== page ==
In two different statements, Danish doctors express deep concern over ritual circumcision of boys. The Danish Society of Family Physicians, whose 3,000 members include two thirds of all general practitioners in Denmark, announced in December 2013 that circumcision of underage boys with no proper medical indication is nothing short of mutilation.
In a another statement in January 2014, the overarching Danish Medical Association recommended that non-therapeutic male circumcision should wait until the boy or young man is old enough to provide informed consent.
An editorial in Jyllands-Posten, the second largest national newspaper in Denmark, urged the Danish government yesterday to ban ritual circumcision of underage boys, and a result poll among readers of BT, another large national newspaper, showed that 87 percent of well over 26,000 votes were in favour of such a ban.
Religion Fails Again
To most Europeans circumcision is an ethically problematic ritual that is intrinsically harmful to children: every child has the right to protection of his or her bodily integrity and the right to explore and enjoy his or her undiminished sexual capacity later in life.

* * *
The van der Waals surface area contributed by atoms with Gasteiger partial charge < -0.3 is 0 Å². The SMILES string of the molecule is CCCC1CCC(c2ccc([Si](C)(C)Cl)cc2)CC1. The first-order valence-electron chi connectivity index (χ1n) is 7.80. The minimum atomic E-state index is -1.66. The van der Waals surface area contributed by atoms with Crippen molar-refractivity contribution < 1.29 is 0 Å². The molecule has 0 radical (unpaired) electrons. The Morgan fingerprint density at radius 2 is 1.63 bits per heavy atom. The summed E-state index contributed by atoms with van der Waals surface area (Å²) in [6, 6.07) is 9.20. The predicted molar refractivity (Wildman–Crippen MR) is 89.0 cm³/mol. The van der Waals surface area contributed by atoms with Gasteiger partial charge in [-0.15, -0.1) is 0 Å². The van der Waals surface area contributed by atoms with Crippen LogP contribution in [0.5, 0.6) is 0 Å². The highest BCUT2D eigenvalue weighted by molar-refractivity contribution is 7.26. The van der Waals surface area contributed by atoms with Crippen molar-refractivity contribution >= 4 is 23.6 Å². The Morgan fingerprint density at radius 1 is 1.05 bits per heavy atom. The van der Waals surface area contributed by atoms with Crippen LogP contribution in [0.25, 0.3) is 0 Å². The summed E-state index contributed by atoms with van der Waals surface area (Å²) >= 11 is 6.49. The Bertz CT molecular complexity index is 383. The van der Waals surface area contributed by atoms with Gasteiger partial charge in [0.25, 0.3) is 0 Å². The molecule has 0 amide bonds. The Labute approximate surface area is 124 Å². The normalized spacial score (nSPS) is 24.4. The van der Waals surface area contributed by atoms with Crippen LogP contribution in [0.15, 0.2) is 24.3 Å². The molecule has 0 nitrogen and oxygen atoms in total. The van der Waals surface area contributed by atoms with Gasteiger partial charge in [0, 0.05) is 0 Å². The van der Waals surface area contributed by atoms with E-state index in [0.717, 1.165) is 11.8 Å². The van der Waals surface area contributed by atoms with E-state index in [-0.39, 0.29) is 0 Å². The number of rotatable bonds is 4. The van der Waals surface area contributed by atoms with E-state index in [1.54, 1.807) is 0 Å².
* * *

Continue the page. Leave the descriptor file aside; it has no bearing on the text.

Jewish scholars like Philo of Alexandria and Moses Maimonides (1135-1204) knew well that reduced penile sensitivity was not an unfortunate side effect of the brit milah; rather it was part of the point: to diminish the animalistic sexuality of men.
Circumcision ablates the most sensitive part of a boy’s penis and thereby diminishes his sexual sensitivity for the rest of his life. In October 2013, the Nordic Association of Clinical Sexologists stated that the bodily injury associated with circumcision is a violation of the boy’s sexual autonomy.
Damage Without Consent
Today’s and tomorrow’s children should be protected against irreversible and medically unnecessary alterations of their bodies. When they reach the age of maturity (typically 18 years), they can freely choose to undergo any ritual surgery they might want.
Hopefully, 2014 will be the turning year when politicians across Europe will agree with their doctors, sexologists, and human rights advocates that religious arguments must never trump the protection of children’s basic human rights. To cut off functional, healthy parts of other people’s bodies without their explicit and well-informed consent can never be anybody’s right – religious or otherwise.
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